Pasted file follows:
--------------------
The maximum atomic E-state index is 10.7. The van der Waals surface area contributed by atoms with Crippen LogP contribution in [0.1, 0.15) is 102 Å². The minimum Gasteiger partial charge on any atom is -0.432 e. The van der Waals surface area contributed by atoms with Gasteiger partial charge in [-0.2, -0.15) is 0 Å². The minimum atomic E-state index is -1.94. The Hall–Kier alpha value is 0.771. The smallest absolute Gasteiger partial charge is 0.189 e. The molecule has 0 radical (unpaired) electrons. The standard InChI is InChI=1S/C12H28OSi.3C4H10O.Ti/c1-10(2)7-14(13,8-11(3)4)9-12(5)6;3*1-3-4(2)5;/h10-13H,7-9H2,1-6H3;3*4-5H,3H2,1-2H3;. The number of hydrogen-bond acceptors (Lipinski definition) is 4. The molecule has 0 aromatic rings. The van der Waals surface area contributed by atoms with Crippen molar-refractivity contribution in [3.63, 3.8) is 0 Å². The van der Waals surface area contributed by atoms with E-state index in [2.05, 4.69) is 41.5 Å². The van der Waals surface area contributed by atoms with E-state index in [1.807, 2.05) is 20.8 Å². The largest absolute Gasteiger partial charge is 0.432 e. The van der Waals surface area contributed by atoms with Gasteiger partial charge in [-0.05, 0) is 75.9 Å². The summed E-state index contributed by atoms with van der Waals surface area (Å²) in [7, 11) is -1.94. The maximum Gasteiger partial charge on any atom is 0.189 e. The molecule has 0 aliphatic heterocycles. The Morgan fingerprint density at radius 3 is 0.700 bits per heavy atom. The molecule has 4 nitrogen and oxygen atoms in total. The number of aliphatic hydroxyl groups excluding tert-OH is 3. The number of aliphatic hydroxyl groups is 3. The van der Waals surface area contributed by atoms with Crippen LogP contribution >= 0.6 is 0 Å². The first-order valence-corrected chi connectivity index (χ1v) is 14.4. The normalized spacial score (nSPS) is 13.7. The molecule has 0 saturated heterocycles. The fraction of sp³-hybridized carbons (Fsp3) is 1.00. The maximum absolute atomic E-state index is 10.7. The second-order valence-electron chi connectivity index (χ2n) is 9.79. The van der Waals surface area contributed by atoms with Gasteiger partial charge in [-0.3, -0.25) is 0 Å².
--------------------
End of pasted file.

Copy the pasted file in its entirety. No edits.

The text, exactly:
The maximum atomic E-state index is 10.7. The van der Waals surface area contributed by atoms with Crippen LogP contribution in [0.1, 0.15) is 102 Å². The minimum Gasteiger partial charge on any atom is -0.432 e. The van der Waals surface area contributed by atoms with Gasteiger partial charge in [-0.2, -0.15) is 0 Å². The minimum atomic E-state index is -1.94. The Hall–Kier alpha value is 0.771. The smallest absolute Gasteiger partial charge is 0.189 e. The molecule has 0 radical (unpaired) electrons. The standard InChI is InChI=1S/C12H28OSi.3C4H10O.Ti/c1-10(2)7-14(13,8-11(3)4)9-12(5)6;3*1-3-4(2)5;/h10-13H,7-9H2,1-6H3;3*4-5H,3H2,1-2H3;. The number of hydrogen-bond acceptors (Lipinski definition) is 4. The molecule has 0 aromatic rings. The van der Waals surface area contributed by atoms with Crippen molar-refractivity contribution in [3.63, 3.8) is 0 Å². The van der Waals surface area contributed by atoms with E-state index in [2.05, 4.69) is 41.5 Å². The van der Waals surface area contributed by atoms with E-state index in [1.807, 2.05) is 20.8 Å². The largest absolute Gasteiger partial charge is 0.432 e. The van der Waals surface area contributed by atoms with Gasteiger partial charge in [-0.05, 0) is 75.9 Å². The summed E-state index contributed by atoms with van der Waals surface area (Å²) in [7, 11) is -1.94. The maximum Gasteiger partial charge on any atom is 0.189 e. The molecule has 0 aliphatic heterocycles. The Morgan fingerprint density at radius 3 is 0.700 bits per heavy atom. The molecule has 4 nitrogen and oxygen atoms in total. The number of aliphatic hydroxyl groups excluding tert-OH is 3. The number of aliphatic hydroxyl groups is 3. The van der Waals surface area contributed by atoms with Crippen LogP contribution >= 0.6 is 0 Å². The first-order valence-corrected chi connectivity index (χ1v) is 14.4. The normalized spacial score (nSPS) is 13.7. The molecule has 0 saturated heterocycles. The fraction of sp³-hybridized carbons (Fsp3) is 1.00. The maximum absolute atomic E-state index is 10.7. The second-order valence-electron chi connectivity index (χ2n) is 9.79. The van der Waals surface area contributed by atoms with Gasteiger partial charge in [-0.3, -0.25) is 0 Å².